A child at an ADN Dignidad project in Colombia.

Cash transfers: a lifeline to Venezuelan migrants in Colombia

By providing families with £80 a month, we’re helping Venezuelan migrants to integrate with Colombian society and build a better life.

Imagine having to leave everything behind because of fears for your safety. In the hope of a better life, you flee to your neighbouring country. But when you arrive, there are few job opportunities and you struggle to find food. You face discrimination and it’s difficult to integrate with society. Do you stay or make the hazardous journey north to the United States? This is the reality facing millions of Venezuelan migrants today.

UN agencies and the Panamanian authorities recently warned that up to 400,000 migrants could attempt to cross the Darién Gap – the highly dangerous jungle border crossing between Colombia and Panama ­– with the end goal of reaching the United States. It’s estimated that 36 people died attempting this crossing in 2022, although the actual figure is thought to be much higher as many go unreported and unrecovered.

That’s why organisations like Action Against Hunger are trying to discourage migrants from making this incredibly risky journey. And by providing migrants with cash, they’re more likely to stay and integrate into Colombian society.

Maria Clara is from the Wayúu community in Venezuela. She chose to bring her family to Colombia in search of an income but found it hard to get food after they arrived. Sadly, her 19-month-old daughter died after falling sick, while her son suffered from malnutrition.

After moving to a care facility run by the UN for Venezuelan refugees, Maria Clara began receiving support from ADN Dignidad – a programme led by Action Against Hunger in partnership with the Danish Refugee Council and Norwegian Refugee Council, with funding from USAID.

“Here in the shelter, they taught us about nutrition. I really didn’t know how to feed my children.”

Maria Clara, a Venezuelan migrant

The project has given cash to more than 256,000 people across Colombia – providing funds for basic essentials and helping people like Maria Clara to set up their own businesses to help fund their children’s education.

“Cash transfers save lives. The programme helps extremely vulnerable families. They arrive unprotected, so this money manages to solve the basic needs of people.”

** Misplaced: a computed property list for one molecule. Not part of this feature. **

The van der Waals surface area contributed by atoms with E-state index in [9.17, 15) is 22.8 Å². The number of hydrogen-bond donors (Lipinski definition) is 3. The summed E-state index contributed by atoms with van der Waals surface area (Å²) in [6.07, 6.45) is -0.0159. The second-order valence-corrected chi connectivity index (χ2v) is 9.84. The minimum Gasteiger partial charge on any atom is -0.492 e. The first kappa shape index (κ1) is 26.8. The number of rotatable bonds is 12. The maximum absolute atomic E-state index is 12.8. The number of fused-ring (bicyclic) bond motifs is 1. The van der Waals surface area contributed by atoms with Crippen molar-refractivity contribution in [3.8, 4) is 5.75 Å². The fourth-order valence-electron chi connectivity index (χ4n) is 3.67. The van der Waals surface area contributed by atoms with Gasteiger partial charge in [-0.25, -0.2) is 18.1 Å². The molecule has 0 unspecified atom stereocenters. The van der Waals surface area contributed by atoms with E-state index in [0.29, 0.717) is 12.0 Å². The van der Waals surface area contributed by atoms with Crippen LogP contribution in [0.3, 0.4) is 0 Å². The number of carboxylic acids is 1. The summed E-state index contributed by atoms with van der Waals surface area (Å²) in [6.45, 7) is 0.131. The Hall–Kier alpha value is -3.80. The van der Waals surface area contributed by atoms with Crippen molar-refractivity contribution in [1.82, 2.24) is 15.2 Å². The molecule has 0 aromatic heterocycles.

Andrés, a humanitarian worker at ADN Dignidad

The ADN Dignidad project in Colombia.

What’s it like for Venezuelan migrants living in Colombia?

Over 2.5 million Venezuelan refugees have migrated to Colombia since 2015. And since settling in cities like Bogotá, many migrants have faced poverty and a lack of job opportunities and healthcare – along with the persistent risk of violence and exploitation.

These challenges have pushed many to attempt to cross the Darién Gap – a dangerous 160-mile trek through a harsh wilderness of rainforests and mountain terrain. According to Colombian officials, those who take on the journey risk being victim to fraud, extortion and sexual abuse from criminal gangs who operate in the area.

Despite this, there’s been a significant spike in migration numbers – with 250,000 migrants crossing the Darién Gap between January and July 2023. This is more than the total number of migrants who attempted the crossing in the whole of 2022.

A man and a woman shake hands at one of our projects in Colombia.

How do cash transfers help?

ADN Dignidad is one of the largest humanitarian programmes in Colombia, with families receiving around £80 every month for six months. The project also helps people find jobs and set up businesses. This reduces the need for families to try to leave Colombia and make the dangerous journey across the Darién Gap.

Freyderman made the difficult decision to leave Venezuela after his mother was killed.

“I was able to greatly alleviate stress and depression. We were able to seek help with basic expenses. There are so many doors that have opened for me in this country. I am thankful for being able to help my family.”

Freyderman, a Venezuelan migrant

Families who’ve received emergency cash transfer now have higher levels of life satisfaction, a more stable income and can get the food they need.

In three cities across Colombia – Bogotá, Barranquilla, and Nariño – over 3,000 families spent 62% of the money they received on food, 24% on housing and 12% on other basic essentials.

“When I received the help of ADN Dignidad, I can honestly tell that I needed that little push. It helped me for most of the Covid-19 quarantine, for money, for rent and food. I got to move from a room to a small house.

“Everything has improved. I’m integrating with more people, people who love me. These are beautiful things that life can give you and I have lived them here.”

Sara, a Venezuelan living in Cali, Colombia

Just £3 a month can save a life

It costs just 75p a week to provide a seriously ill baby with life-saving, therapeutic milk.

Donate now